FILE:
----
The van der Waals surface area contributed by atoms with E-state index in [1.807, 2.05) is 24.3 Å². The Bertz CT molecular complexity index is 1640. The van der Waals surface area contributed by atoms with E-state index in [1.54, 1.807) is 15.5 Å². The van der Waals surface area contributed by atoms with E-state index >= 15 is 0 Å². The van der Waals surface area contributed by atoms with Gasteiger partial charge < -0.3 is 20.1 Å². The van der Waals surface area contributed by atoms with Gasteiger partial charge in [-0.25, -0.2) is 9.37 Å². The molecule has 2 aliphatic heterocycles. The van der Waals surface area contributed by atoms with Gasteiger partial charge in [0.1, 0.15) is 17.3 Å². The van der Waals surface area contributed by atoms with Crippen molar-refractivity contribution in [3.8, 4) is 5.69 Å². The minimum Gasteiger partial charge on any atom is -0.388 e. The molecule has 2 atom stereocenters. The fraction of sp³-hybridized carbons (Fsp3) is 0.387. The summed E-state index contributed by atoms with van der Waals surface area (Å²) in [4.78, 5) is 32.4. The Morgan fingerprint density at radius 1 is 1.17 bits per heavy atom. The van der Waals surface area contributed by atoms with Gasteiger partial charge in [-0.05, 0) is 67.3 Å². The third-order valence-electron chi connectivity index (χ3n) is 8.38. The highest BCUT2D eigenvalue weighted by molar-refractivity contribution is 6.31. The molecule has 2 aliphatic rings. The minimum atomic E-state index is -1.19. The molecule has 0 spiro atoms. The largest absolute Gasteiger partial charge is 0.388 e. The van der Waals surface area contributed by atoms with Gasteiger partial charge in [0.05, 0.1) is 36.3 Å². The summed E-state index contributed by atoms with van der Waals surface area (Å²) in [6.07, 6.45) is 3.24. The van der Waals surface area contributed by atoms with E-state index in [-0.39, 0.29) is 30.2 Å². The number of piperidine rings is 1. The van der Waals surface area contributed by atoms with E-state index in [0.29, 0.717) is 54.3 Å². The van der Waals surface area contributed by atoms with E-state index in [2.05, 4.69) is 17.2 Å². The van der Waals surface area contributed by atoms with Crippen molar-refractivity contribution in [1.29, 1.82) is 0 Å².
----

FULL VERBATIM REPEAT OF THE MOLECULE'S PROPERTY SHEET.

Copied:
The van der Waals surface area contributed by atoms with E-state index in [1.807, 2.05) is 24.3 Å². The Bertz CT molecular complexity index is 1640. The van der Waals surface area contributed by atoms with E-state index in [1.54, 1.807) is 15.5 Å². The van der Waals surface area contributed by atoms with E-state index >= 15 is 0 Å². The van der Waals surface area contributed by atoms with Gasteiger partial charge < -0.3 is 20.1 Å². The van der Waals surface area contributed by atoms with Gasteiger partial charge in [-0.25, -0.2) is 9.37 Å². The molecule has 2 aliphatic heterocycles. The van der Waals surface area contributed by atoms with Gasteiger partial charge in [0.1, 0.15) is 17.3 Å². The van der Waals surface area contributed by atoms with Crippen molar-refractivity contribution in [3.8, 4) is 5.69 Å². The minimum Gasteiger partial charge on any atom is -0.388 e. The molecule has 2 atom stereocenters. The fraction of sp³-hybridized carbons (Fsp3) is 0.387. The summed E-state index contributed by atoms with van der Waals surface area (Å²) in [4.78, 5) is 32.4. The Morgan fingerprint density at radius 1 is 1.17 bits per heavy atom. The van der Waals surface area contributed by atoms with Gasteiger partial charge in [-0.05, 0) is 67.3 Å². The third-order valence-electron chi connectivity index (χ3n) is 8.38. The highest BCUT2D eigenvalue weighted by molar-refractivity contribution is 6.31. The molecule has 2 aliphatic rings. The minimum atomic E-state index is -1.19. The molecule has 0 spiro atoms. The largest absolute Gasteiger partial charge is 0.388 e. The van der Waals surface area contributed by atoms with Gasteiger partial charge in [0.05, 0.1) is 36.3 Å². The summed E-state index contributed by atoms with van der Waals surface area (Å²) in [6.07, 6.45) is 3.24. The van der Waals surface area contributed by atoms with E-state index in [-0.39, 0.29) is 30.2 Å². The number of piperidine rings is 1. The van der Waals surface area contributed by atoms with E-state index in [0.29, 0.717) is 54.3 Å². The van der Waals surface area contributed by atoms with E-state index in [2.05, 4.69) is 17.2 Å². The van der Waals surface area contributed by atoms with Crippen molar-refractivity contribution in [1.29, 1.82) is 0 Å².